Check out the example:

let obj = {};

let key = prompt("What's the key?", "__proto__");
obj[key] = "some value";

alert(obj[key]); // [object Object], not "some value"!


Here if the user types in __proto__, the assignment is ignored!

That shouldn't surprise us. The __proto__ property is special: it must be either an object or null, a string can not become a prototype.

But we did not intend to implement such behavior, right? We want to store key/value pairs, and the key named "__proto__" was not properly saved. So that's a bug. Here the consequences are not terrible. But in other cases the prototype may indeed be changed, so the execution may go wrong in totally unexpected ways.

What's worst -- usually developers do not think about such possibility at all. That makes such bugs hard to notice and even turn them into vulnerabilities, especially when JavaScript is used on server-side.

Such thing happens only with __proto__. All other properties are "assignable" normally.

First, we can just switch to using Map, then everything's fine.

But Object also can serve us well here, because language creators gave a thought to that problem long ago.

The __proto__ is not a property of an object, but an accessor property of Object.prototype:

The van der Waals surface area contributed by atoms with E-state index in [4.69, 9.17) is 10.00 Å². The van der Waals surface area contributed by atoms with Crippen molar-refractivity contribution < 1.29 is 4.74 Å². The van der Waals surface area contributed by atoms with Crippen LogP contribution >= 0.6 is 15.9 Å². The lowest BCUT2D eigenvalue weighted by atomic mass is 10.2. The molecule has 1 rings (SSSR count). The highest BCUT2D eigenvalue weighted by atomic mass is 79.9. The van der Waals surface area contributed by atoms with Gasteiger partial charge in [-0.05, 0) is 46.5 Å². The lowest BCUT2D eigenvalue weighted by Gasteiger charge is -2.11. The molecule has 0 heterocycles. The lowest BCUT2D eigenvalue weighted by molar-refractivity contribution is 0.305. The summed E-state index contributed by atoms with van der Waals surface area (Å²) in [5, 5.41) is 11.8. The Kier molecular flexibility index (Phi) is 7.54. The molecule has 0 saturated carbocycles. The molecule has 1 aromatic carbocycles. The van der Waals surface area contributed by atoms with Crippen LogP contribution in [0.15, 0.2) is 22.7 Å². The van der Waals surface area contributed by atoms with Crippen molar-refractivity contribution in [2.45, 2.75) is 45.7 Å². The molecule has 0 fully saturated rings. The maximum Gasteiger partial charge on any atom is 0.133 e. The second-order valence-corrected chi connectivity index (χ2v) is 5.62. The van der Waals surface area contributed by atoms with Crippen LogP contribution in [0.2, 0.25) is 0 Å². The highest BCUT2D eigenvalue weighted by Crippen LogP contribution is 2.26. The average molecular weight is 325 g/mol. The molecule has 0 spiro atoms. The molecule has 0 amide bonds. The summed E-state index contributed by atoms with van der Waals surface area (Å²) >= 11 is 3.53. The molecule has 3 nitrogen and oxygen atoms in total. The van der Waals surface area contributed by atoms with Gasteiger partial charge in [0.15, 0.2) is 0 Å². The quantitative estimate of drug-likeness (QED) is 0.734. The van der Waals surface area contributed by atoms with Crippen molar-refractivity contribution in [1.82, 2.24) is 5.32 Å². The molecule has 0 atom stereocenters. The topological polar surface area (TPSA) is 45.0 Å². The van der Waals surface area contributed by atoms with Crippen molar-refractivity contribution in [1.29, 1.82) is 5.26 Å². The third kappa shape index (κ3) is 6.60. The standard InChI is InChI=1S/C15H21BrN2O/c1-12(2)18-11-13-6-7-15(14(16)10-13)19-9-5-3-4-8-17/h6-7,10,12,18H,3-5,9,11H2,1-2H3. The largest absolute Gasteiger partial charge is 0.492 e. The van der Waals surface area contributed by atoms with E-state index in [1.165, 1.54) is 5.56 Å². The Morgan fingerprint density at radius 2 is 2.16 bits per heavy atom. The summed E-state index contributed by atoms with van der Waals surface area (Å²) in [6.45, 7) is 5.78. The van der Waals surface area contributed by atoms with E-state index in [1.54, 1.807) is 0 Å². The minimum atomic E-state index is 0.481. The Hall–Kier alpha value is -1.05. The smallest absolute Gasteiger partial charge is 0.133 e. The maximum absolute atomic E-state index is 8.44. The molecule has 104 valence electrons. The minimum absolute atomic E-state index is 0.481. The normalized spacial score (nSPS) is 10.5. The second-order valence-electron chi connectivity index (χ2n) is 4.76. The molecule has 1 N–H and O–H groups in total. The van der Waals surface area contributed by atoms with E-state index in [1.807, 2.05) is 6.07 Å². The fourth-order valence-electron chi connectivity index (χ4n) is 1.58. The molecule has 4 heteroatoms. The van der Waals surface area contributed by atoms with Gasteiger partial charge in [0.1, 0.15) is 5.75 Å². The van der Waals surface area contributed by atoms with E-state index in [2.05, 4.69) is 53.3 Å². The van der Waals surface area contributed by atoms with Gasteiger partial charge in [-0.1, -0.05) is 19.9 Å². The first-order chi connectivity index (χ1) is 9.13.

So, if obj.__proto__ is read or assigned, the corresponding getter/setter is called from its prototype, and it gets/sets Prototype.

As it was said in the beginning: __proto__ is a way to access Prototype, it is not Prototype itself.

Now, if we want to use an object as an associative array, we can do it with a little trick:

*!*
let obj = Object.create(null);
*/!*

let key = prompt("What's the key?", "__proto__");
obj[key] = "some value";



Object.create(null) creates an empty object without a prototype (Prototype is null):

So, there is no inherited getter/setter for __proto__. Now it is processed as a regular data property, so the example above works right.

We can call such object "very plain" or "pure dictionary objects", because they are even simpler than regular plain object {...}.

A downside is that such objects lack any built-in object methods, e.g. toString:

*!*
let obj = Object.create(null);
*/!*



...But that's usually fine for associative arrays.

Please note that most object-related methods are Object.something(...), like Object.keys(obj) -- they are not in the prototype, so they will keep working on such objects:

let chineseDictionary = Object.create(null);
chineseDictionary.hello = "ni hao";
chineseDictionary.bye = "zai jian";



## Getting all properties

There are many ways to get keys/values from an object.

If we want symbolic properties:

If we want non-enumerable properties:

If we want all properties:

• Reflect.ownKeys(obj) -- returns an array of all own property names.

These methods are a bit different about which properties they return, but all of them operate on the object itself. Properties from the prototype are not listed.